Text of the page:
April 14, 2009
Review by Rex Schenk
The news bulletin of Swiss Radio DRS mentions the Dylan show in Basel,
much to your surprise, as you are driving home from Basel around midnight.
But there it is, on the car radio. Right, a Dylan show is a major event,
something to make the news right there along with North Korea's latest
variation on political maneuvering in another of the world's never-ending
tours. Right there along with the weather. The news bulletin says that
the Dylan show was about two hours long, that he didn't address the
audience in any way, that he "let the music speak for itself". All of which
is true and by now about as unexpected as news gets, if your cynicism
will be pardoned.
If a Dylan show is a setoff of the predictable against the unpredictable,
as you may venture for the sake of argument, then St. Jakobshalle is
predictably this: An unalluring multifunctional concrete affair that makes
any notion of sound virtually impossible, no matter what the people on
the soundboard podium may attempt. The ultimate bummer when
Heineken Music Hall is still in your ears.
The audience on this serene, almost summerish spring evening in Basel
is the dream team of sixties veterans of Southern Germany and
Northwestern Switzerland put together for the occasion. This was
predictable but you avoided the thought. Now you're there and you're
strangely amused until you realize you probably look just like them. There
are youngish people of unknown descriptions, too, and before the show
everyone is drinking beer outside in the sun.
If the audience is a Dylan audience in some historical way, dylanically it's
not. Predictably enough, the show starts at 8 p.m. sharp with something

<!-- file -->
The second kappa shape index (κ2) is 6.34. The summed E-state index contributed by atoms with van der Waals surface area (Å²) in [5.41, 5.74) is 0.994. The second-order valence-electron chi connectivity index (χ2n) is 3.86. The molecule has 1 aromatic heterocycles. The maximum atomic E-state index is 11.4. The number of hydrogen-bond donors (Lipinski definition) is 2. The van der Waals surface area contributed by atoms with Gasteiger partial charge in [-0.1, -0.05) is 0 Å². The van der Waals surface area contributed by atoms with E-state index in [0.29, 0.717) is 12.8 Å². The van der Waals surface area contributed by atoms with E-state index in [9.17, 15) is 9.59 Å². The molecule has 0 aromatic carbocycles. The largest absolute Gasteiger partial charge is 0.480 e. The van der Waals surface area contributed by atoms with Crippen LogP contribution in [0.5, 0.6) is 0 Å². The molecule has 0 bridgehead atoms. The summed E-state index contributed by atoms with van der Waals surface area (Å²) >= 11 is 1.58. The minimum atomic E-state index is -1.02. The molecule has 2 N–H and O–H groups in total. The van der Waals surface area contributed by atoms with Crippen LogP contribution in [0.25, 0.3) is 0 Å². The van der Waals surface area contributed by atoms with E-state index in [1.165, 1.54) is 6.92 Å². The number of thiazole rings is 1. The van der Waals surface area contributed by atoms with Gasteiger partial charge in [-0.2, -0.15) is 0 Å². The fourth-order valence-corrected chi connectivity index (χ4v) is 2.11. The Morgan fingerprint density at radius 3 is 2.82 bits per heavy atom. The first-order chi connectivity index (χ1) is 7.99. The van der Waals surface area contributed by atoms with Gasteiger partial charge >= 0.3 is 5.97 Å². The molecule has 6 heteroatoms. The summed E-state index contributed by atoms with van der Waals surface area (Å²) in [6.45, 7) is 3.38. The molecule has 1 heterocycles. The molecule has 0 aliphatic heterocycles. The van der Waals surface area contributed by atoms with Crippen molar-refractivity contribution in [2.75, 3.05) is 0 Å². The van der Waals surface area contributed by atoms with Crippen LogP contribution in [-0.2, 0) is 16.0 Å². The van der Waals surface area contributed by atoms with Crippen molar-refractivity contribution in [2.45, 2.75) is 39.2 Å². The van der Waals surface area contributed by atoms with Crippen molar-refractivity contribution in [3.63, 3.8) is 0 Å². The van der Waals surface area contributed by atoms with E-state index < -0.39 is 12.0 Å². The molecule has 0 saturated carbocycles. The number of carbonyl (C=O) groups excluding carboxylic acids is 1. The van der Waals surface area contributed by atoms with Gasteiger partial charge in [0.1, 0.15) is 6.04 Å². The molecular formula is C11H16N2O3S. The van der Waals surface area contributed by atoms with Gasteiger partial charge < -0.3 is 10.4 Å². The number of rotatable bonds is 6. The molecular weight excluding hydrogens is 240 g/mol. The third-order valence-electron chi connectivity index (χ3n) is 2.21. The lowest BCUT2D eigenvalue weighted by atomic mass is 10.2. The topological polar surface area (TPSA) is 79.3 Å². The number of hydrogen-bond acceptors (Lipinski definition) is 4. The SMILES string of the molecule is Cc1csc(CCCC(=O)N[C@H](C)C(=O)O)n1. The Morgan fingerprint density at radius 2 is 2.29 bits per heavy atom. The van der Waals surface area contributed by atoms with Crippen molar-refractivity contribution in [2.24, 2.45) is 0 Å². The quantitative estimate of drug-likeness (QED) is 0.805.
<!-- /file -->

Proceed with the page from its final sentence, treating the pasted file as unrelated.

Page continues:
like "Cat's In The Well" - in fact, as it turns out, with "Cat's In The Well"
itself -, but the audience is not yet there, because they know that rock
concerts always start three hours late. They rush in during "Don't Think
Twice, It's All Right". Looking for their seats. Once they have found
them, there is a constant flux in and out of people carrying plastic
beercups. The multifunctional concrete affair is really a pub with
reverberating background music from the never-ending tour. Eventually,
like a dime well placed in a jukebox, "Like A Rolling Stone" saves worn-out
marriages in Basel. At least one couple's, right there in front of me.
What goes on between "Cat's In the Well" and the predictable apogee
from "Highway 61 Revisited" on is probably just as good as Amsterdam.
You can kind of tell that things are spot on onstage, watching Bob and
the band through the binoculars. You can't actually hear it, because
whatever sound there is booms back from the sides and the back and
the ceiling and drops dead in the middle. At some stage Bob's organ
sound repeats itself about four times and it becomes something like an
air hammer that you might retain as a creative idea for studio work.
You hope that Romeo or another luminary with directional microphones is
down there near the soundboard podium. Your educated guess is that
"John Brown", "Masters Of War", "Visions Of Johanna", and "Girl Of The
North Country" were vocally remarkable tonight, and you trust that you
will get to hear them, so as to measure the unpredictable, in which the
music speaks for itself.
You stay until the bitter end and you remember a recent German reviewer
writing something like this: "Am Ende stehen die Musiker reglos. Das
Publikum verbeugt sich." That, too, is true.
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